Via The New York Times, an op-ed: Bill Gates: The Ebola Crisis Was Terrible. But Next Time Could Be Much Worse. Excerpt:
Much of the public discussion about the world’s response to Ebola has focused on whether the World Health Organization, the Centers for Disease Control and Prevention and other groups could have responded more effectively. These are worthwhile questions, but they miss the larger point. The problem isn’t so much that the system didn’t work well enough. The problem is that we hardly have a system at all.
To begin with, most poor countries, where a natural epidemic is most likely to start, have no systematic disease surveillance in place. Even once the Ebola crisis was recognized last year, there were no resources to effectively map where cases occurred, or to use people’s travel patterns to predict where the disease might go next.
Then, once it became clear that a serious emergency was underway, trained personnel should have flooded the affected countries within days. Instead it took months. Doctors Without Borders deserves a lot of credit for mobilizing volunteers faster than any government did. But we should not count on nonprofit groups to mount a global response.
Even if we signed up lots of experts and volunteers right away, it’s not clear how we would deploy them quickly into the affected area, or how we would transport patients. Few organizations are capable of moving thousands of people, some of them infected, to different locations on the globe with a week’s notice.
The Ebola epidemic might have been a lot worse if the United States, Britain and other governments had not used military resources to fly people and equipment into and out of affected areas. But we should not assume that the next epidemic will limit itself to countries that welcome Western troops.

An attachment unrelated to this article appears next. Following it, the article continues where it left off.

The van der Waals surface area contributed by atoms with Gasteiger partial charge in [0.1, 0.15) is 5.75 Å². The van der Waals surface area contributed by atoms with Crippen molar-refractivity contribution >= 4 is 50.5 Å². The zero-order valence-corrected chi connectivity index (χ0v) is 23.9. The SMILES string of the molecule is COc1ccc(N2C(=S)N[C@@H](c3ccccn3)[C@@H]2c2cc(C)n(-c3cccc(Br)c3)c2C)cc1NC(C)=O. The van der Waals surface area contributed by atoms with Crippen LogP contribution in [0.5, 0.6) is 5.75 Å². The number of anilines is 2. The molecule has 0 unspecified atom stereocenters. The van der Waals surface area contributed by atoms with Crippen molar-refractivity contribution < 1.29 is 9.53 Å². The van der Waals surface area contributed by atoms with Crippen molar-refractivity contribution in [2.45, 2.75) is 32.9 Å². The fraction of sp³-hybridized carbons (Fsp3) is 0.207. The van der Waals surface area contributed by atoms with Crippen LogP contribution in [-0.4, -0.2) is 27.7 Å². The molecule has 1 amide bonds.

Data is another crucial problem. During the Ebola epidemic, the database that tracks cases has not always been accurate. This is partly because the situation is so chaotic, but also because much of the case reporting has been done on paper and then sent to a central location for data entry.
Then there’s our failure to invest in effective medical tools like diagnostic tests, drugs and vaccines. On average it has taken an estimated one to three days for Ebola test results to come back — an eternity when you need to quarantine people until you know whether they’re infected. Drugs that might help stop Ebola were not tested in patients until after the epidemic had peaked, partly because the world has no clear process for expediting drug approvals.
Compare all this to the preparation that nations put into defense. Armies have systems for recruiting, training and equipping soldiers. NATO has a mobile unit that is ready to deploy quickly. Although the system isn’t perfect, NATO members do joint exercises where they work out logistics like how troops will get food and what language they will use to communicate.
Few if any of these approaches exist for an epidemic response. The world does not fund any organization (not even the W.H.O.) to coordinate all the activities needed to stop an epidemic. In short, in a battle against a severe epidemic, we would be taking a knife to a bazooka fight.
I believe that we can solve this problem, just as we’ve solved many others — with ingenuity and innovation.